Highlights from Bill Simmons’s latest mailbag

Simmons’s latest column is dedicated to the age-old question: which month is better for sports/time-wasting — April or October?

On the Russian billionaire’s purchase of the New Jersey Nets…

You know the NBA is in at least a little trouble financially when it allows a Russian billionaire to buy a team. Five or six years ago, how fast do you think David Stern squashes the idea when someone says to him, “So, I guess the best way to describe him is that he’s like a Russian Mark Cuban”? Two seconds? One second?

Which raises the question: Did Stern just open the door to all foreign billionaires, or was this a one-time thing? I’d argue that the NBA was soooooooooo desperate to fix this Nets situation and salvage the Brooklyn complex that it didn’t care where the money came from. This was a one-time exception. We need a cash buyer. Period. I think a Saudi oil sheik would have been approved as an owner. I think Tom Cruise would have been approved. I think everyone short of a Pablo Escobar-type buyer would have been approved. It’s the NBA and it’s faaaaaaaaaaaaaaaaaan-tastic … ( … -ally in need of some cash).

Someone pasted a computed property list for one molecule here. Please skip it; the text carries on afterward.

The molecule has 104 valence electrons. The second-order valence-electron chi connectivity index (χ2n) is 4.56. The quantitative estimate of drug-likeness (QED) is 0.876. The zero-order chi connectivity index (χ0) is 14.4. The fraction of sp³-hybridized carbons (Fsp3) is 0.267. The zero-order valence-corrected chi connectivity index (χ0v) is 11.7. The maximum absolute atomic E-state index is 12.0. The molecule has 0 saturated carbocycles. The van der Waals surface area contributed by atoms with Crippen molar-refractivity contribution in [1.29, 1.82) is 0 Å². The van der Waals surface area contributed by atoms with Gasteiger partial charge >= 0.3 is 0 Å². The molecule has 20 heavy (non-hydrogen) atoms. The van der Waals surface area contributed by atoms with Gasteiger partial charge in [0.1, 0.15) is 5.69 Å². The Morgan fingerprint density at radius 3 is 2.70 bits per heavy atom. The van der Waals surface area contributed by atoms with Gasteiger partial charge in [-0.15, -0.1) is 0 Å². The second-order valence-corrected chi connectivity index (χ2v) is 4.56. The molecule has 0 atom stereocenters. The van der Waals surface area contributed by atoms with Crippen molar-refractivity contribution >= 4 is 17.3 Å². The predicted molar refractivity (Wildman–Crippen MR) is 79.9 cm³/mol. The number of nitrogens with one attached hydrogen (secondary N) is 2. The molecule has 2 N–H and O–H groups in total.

On CAR Steve Smith versus NYG Steve Smith…

Right now, New York’s Steve Smith is more relevant than Carolina’s Steve Smith in every conceivable way except for one (teammate punching). He’s having a better season; he’s on a better team; and, truthfully, he might just be better. Has this situation ever happened before? Someone with the same name completely usurping that name from an established guy who plays the same position in the same sport at the same time?

Anyway, I came up with a solution: Why can’t we approach this like versions of software? Carolina Steve becomes “Steve Smith 1.0.” New York Steve becomes “Steve Smith 2.0.” Done and done.